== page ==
[OWASP-ESAPI] Encoder feedback
jim at manico.net
Wed Jul 9 01:59:18 EDT 2008
> Agree. Jim Manico just suggested this today. Are you guys talking
off the list or something?
Not at all Jeff, it's just collective Java voices calling out for more
These functions really bother me. It's leads down to a path of
nonsensical API's like
http://www.codemagi.com/api/com/codemagi/util/DbUtils.html (I authored
this a while ago.) There is almost never a need to ever use
java.util.Statement (unless one was building a Java SQL program like
DbVisulaizer) and I wish Sun would deprecate or remove the Statement
class from the language. Like you said, and like the code says "This
method is not recommended. The use (of) PreparedStatement is the normal
and preferred approach."
I know this sounds a little crazy, but would you consider permanently
deprecating this method (or the vendor-specific version of these
methods) to make a stronger point?
> Hi Ivan,
> Thanks for the excellent comments! We're in the process of revamping the
> Encoder a bit so your timing is excellent.
> Besides the extensions you proposed, what do you think of the API itself,
> independent of the reference implementation? Will developers be able to use
> it effectively?
>> implies it will convert my data into a form that can be safely passed
>> encodes data using HTML entities. I was expecting my data to be
> That's definitely a problem! Stefano di Paolo pointed this out just
> yesterday. I believe the following rules are right, right?
> Encode characters > 7f with \uhhhh
> Encode special characters <= 7f with \xhh
> Otherwise don't encode character
>> 2. For cases where nested encoding is required, are you expecting
>> users to manually chain method invocations, or is the plan to provide
>> then encode for HTML attribute).
> My inclination is to provide a convenience method for things like this. I'm
> assuming your example is for an event handler like onBlur. So I think we
>> 3. I don't understand this business of detecting double encodings:
>> firstly because that should not be a concern of an encoding library
>> and, secondly, because what you consider doubly encoded is entirely
>> legitimate: what is a developer supposed to do when his program gets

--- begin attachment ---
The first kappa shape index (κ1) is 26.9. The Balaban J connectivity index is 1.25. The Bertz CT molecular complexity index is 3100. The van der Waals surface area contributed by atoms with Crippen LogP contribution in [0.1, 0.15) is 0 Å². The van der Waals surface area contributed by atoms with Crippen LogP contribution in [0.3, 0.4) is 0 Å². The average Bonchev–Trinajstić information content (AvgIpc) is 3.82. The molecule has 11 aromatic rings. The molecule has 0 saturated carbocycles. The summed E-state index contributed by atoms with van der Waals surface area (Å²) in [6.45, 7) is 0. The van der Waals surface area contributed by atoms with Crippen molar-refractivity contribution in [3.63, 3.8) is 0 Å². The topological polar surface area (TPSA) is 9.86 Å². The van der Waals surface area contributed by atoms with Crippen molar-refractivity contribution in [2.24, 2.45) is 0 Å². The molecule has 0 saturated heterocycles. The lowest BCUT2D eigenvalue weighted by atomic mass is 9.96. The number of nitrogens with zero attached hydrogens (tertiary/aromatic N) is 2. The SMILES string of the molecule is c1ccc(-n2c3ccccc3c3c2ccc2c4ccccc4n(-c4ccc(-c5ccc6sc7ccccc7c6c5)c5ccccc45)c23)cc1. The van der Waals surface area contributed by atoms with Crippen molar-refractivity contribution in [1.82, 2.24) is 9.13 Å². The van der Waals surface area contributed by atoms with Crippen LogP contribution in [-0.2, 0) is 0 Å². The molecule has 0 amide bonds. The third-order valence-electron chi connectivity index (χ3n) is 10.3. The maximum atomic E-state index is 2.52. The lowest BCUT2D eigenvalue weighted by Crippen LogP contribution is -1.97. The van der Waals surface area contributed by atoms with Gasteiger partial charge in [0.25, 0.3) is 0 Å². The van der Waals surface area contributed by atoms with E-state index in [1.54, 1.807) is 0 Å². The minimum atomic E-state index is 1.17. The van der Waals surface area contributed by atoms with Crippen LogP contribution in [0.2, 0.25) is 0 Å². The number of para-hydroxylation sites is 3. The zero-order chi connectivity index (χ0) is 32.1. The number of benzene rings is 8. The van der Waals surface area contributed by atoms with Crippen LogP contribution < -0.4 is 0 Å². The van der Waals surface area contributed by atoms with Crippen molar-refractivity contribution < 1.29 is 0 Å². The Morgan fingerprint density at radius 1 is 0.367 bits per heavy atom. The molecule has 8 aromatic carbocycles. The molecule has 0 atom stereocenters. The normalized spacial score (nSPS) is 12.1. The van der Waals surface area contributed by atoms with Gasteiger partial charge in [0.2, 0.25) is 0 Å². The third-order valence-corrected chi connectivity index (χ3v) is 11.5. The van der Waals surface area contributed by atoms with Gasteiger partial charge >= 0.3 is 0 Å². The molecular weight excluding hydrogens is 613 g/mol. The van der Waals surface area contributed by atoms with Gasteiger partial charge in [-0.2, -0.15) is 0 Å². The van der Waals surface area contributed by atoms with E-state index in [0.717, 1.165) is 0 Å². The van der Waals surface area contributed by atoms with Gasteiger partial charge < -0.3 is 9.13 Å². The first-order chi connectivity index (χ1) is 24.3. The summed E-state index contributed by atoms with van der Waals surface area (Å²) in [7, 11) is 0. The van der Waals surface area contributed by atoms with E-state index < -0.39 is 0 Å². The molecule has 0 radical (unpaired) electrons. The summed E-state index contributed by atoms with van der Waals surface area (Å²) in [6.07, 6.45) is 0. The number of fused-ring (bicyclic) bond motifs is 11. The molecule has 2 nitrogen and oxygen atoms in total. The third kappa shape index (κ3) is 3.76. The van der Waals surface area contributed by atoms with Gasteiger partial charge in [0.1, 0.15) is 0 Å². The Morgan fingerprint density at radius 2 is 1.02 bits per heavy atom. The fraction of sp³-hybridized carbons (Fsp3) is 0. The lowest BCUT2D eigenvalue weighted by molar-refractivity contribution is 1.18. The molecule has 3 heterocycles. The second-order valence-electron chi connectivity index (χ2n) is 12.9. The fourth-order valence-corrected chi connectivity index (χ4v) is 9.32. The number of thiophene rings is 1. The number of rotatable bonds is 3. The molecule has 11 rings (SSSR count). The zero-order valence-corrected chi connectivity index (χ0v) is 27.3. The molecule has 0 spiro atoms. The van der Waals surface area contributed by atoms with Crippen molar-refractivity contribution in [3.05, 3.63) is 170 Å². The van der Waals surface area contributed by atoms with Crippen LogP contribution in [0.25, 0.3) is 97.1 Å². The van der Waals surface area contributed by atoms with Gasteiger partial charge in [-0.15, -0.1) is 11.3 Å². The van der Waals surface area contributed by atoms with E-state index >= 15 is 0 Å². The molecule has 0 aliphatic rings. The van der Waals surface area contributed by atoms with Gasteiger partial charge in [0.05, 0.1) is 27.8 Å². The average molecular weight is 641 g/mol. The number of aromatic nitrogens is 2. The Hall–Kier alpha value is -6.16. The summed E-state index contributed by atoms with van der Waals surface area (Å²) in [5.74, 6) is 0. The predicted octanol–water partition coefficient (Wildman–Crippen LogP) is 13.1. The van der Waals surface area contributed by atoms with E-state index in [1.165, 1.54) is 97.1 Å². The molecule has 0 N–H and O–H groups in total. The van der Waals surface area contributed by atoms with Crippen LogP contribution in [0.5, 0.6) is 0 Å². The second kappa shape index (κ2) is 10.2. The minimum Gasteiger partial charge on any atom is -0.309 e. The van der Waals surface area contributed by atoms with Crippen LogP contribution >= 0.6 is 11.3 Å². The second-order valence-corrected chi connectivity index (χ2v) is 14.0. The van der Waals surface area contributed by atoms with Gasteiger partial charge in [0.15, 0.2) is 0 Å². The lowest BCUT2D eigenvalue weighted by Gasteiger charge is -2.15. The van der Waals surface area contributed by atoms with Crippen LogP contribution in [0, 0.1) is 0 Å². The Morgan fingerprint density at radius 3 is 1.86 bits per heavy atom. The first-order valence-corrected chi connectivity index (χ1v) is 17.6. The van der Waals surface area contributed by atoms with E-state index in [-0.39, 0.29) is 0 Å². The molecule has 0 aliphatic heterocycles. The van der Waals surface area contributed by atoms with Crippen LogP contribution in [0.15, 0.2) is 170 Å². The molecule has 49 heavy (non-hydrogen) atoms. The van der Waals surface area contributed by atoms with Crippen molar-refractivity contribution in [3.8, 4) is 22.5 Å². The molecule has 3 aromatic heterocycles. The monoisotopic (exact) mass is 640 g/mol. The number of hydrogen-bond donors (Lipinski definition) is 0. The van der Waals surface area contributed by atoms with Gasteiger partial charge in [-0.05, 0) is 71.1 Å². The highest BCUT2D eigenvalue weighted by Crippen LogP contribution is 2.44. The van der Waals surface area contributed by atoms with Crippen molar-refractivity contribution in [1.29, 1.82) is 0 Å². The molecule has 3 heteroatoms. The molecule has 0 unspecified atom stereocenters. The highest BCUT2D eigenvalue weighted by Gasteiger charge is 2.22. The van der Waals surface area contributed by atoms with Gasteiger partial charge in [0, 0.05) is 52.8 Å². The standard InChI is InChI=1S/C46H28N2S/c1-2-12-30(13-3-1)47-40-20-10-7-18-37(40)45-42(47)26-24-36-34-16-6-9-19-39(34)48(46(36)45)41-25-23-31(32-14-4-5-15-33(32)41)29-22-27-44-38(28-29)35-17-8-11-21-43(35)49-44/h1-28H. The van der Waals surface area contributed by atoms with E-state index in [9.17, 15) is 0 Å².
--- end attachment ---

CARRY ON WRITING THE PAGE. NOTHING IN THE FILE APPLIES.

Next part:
>> "&nbsp;" in input, but you respond with an exception when asked to
>> encode for HTML? How is ESAPI going to handle CMS applications?
> First, I think canonicalization definitely belongs in an encoding library.
> Second, I don't think that your example *is* legitimate. Or maybe it's just
> a bad idea. Either way, I think what "&nbsp;" means is " " and
> that's what the application should validate. As long as we continue to
> tolerate double encoding and multiple-encoding schemes we will never be able
> to detect or prevent buried attacks.
>> Maybe I just don't understand what the method is doing? For example,
>> when I pass "&" to it, I get "&" back. I was expecting to get
> Do you have a use case for why you would want "&amp;"? The vast majority
> of applications do not need this. Of course, there are a few applications,
> like HTML tutorials, that need this kind of thing. In that case, you don't
> want the canonicalized version, so I think we need to add a way to
> *validate* the canonical version but *use* the raw version.
>> 4. I think encodeForCSS should be added.
> Totally agree. Got a good reference for CSS encoding?
>> 5. encodeForSQL looks dangerous in principle: different SQL dialects
>> use different meta-characters so it's not possible to handle all
>> dialects with only one function. Something like encodeForMySQL would
>> be better.
> Agree. Jim Manico just suggested this today. Are you guys talking off the
> list or something?
> OWASP-ESAPI mailing list
> OWASP-ESAPI at lists.owasp.org
Jim Manico, Senior Application Security Engineer
jim.manico at aspectsecurity.com | jim at manico.net
(301) 604-4882 (work)
(808) 652-3805 (cell)
Securing your applications at the source
Management, Developers, Security Professionals ...
... can only result in one thing. BETTER SECURITY.
Sept 22nd-25th 2008
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